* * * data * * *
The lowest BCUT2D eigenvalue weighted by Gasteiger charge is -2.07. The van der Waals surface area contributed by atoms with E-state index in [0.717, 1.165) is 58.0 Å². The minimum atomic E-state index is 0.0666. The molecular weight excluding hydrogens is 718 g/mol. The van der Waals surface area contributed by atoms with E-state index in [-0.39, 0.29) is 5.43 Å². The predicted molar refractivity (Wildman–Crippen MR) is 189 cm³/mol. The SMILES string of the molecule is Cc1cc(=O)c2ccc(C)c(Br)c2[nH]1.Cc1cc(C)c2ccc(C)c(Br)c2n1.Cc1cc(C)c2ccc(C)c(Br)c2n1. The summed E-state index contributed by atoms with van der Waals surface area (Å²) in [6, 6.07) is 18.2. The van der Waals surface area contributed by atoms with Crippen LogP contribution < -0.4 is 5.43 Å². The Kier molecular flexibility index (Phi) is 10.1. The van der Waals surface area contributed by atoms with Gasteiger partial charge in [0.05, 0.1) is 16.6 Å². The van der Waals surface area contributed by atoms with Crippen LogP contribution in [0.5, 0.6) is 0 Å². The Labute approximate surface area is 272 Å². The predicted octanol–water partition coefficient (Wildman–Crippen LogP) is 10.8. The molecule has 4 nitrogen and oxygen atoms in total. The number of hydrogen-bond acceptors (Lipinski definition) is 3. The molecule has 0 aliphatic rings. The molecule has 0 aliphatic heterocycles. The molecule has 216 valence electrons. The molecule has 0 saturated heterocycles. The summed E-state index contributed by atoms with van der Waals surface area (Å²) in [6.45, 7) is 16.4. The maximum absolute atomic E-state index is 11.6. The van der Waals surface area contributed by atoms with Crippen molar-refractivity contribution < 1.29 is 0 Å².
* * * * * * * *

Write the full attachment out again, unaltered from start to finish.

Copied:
The lowest BCUT2D eigenvalue weighted by Gasteiger charge is -2.07. The van der Waals surface area contributed by atoms with E-state index in [0.717, 1.165) is 58.0 Å². The minimum atomic E-state index is 0.0666. The molecular weight excluding hydrogens is 718 g/mol. The van der Waals surface area contributed by atoms with E-state index in [-0.39, 0.29) is 5.43 Å². The predicted molar refractivity (Wildman–Crippen MR) is 189 cm³/mol. The SMILES string of the molecule is Cc1cc(=O)c2ccc(C)c(Br)c2[nH]1.Cc1cc(C)c2ccc(C)c(Br)c2n1.Cc1cc(C)c2ccc(C)c(Br)c2n1. The summed E-state index contributed by atoms with van der Waals surface area (Å²) in [6, 6.07) is 18.2. The van der Waals surface area contributed by atoms with Crippen LogP contribution < -0.4 is 5.43 Å². The Kier molecular flexibility index (Phi) is 10.1. The van der Waals surface area contributed by atoms with Gasteiger partial charge in [0.05, 0.1) is 16.6 Å². The van der Waals surface area contributed by atoms with Crippen LogP contribution in [0.5, 0.6) is 0 Å². The Labute approximate surface area is 272 Å². The predicted octanol–water partition coefficient (Wildman–Crippen LogP) is 10.8. The molecule has 4 nitrogen and oxygen atoms in total. The number of hydrogen-bond acceptors (Lipinski definition) is 3. The molecule has 0 aliphatic rings. The molecule has 0 aliphatic heterocycles. The molecule has 216 valence electrons. The molecule has 0 saturated heterocycles. The summed E-state index contributed by atoms with van der Waals surface area (Å²) in [6.45, 7) is 16.4. The maximum absolute atomic E-state index is 11.6. The van der Waals surface area contributed by atoms with Crippen molar-refractivity contribution < 1.29 is 0 Å².